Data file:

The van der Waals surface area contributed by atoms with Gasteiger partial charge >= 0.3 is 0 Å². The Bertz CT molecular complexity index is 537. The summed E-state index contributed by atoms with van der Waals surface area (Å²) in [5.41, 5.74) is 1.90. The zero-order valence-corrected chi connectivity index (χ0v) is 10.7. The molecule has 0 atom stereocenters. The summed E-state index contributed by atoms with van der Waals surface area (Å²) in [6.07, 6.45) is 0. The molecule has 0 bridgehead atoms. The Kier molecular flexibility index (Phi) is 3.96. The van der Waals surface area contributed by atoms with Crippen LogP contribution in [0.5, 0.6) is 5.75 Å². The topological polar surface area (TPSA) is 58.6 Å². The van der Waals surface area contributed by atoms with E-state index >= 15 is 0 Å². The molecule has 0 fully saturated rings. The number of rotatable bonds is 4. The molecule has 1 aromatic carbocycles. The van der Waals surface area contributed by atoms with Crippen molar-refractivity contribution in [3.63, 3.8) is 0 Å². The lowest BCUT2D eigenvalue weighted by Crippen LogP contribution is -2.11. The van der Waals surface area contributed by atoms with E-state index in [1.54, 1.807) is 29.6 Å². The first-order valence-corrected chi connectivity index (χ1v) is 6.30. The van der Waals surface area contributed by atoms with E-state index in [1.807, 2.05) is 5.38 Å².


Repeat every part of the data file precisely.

The van der Waals surface area contributed by atoms with Gasteiger partial charge >= 0.3 is 0 Å². The Bertz CT molecular complexity index is 537. The summed E-state index contributed by atoms with van der Waals surface area (Å²) in [5.41, 5.74) is 1.90. The zero-order valence-corrected chi connectivity index (χ0v) is 10.7. The molecule has 0 atom stereocenters. The summed E-state index contributed by atoms with van der Waals surface area (Å²) in [6.07, 6.45) is 0. The molecule has 0 bridgehead atoms. The Kier molecular flexibility index (Phi) is 3.96. The van der Waals surface area contributed by atoms with Crippen LogP contribution in [0.5, 0.6) is 5.75 Å². The topological polar surface area (TPSA) is 58.6 Å². The van der Waals surface area contributed by atoms with E-state index >= 15 is 0 Å². The molecule has 0 fully saturated rings. The number of rotatable bonds is 4. The molecule has 1 aromatic carbocycles. The van der Waals surface area contributed by atoms with Crippen molar-refractivity contribution in [3.63, 3.8) is 0 Å². The lowest BCUT2D eigenvalue weighted by Crippen LogP contribution is -2.11. The van der Waals surface area contributed by atoms with E-state index in [1.54, 1.807) is 29.6 Å². The first-order valence-corrected chi connectivity index (χ1v) is 6.30. The van der Waals surface area contributed by atoms with E-state index in [1.807, 2.05) is 5.38 Å².